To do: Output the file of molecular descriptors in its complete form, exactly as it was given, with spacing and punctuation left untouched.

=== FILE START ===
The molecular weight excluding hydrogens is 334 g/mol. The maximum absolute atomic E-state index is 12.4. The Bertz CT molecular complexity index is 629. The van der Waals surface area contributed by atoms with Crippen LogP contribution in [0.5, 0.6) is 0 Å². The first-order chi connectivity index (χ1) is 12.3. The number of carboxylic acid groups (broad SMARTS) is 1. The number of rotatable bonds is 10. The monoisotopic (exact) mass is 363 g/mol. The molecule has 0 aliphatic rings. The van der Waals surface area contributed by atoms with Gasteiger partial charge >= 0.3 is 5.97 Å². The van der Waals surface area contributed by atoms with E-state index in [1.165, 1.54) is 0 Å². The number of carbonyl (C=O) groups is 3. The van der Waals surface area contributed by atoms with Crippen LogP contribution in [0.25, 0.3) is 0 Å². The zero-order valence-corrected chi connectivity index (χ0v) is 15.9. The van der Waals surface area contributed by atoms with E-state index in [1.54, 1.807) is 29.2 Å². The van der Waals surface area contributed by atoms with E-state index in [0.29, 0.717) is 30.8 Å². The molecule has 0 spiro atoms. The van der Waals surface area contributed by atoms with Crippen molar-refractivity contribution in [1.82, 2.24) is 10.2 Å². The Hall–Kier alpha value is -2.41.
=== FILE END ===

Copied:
The molecular weight excluding hydrogens is 334 g/mol. The maximum absolute atomic E-state index is 12.4. The Bertz CT molecular complexity index is 629. The van der Waals surface area contributed by atoms with Crippen LogP contribution in [0.5, 0.6) is 0 Å². The first-order chi connectivity index (χ1) is 12.3. The number of carboxylic acid groups (broad SMARTS) is 1. The number of rotatable bonds is 10. The monoisotopic (exact) mass is 363 g/mol. The molecule has 0 aliphatic rings. The van der Waals surface area contributed by atoms with Gasteiger partial charge >= 0.3 is 5.97 Å². The van der Waals surface area contributed by atoms with E-state index in [1.165, 1.54) is 0 Å². The number of carbonyl (C=O) groups is 3. The van der Waals surface area contributed by atoms with Crippen LogP contribution in [0.25, 0.3) is 0 Å². The zero-order valence-corrected chi connectivity index (χ0v) is 15.9. The van der Waals surface area contributed by atoms with E-state index in [1.54, 1.807) is 29.2 Å². The van der Waals surface area contributed by atoms with E-state index in [0.29, 0.717) is 30.8 Å². The molecule has 0 spiro atoms. The van der Waals surface area contributed by atoms with Crippen molar-refractivity contribution in [1.82, 2.24) is 10.2 Å². The Hall–Kier alpha value is -2.41.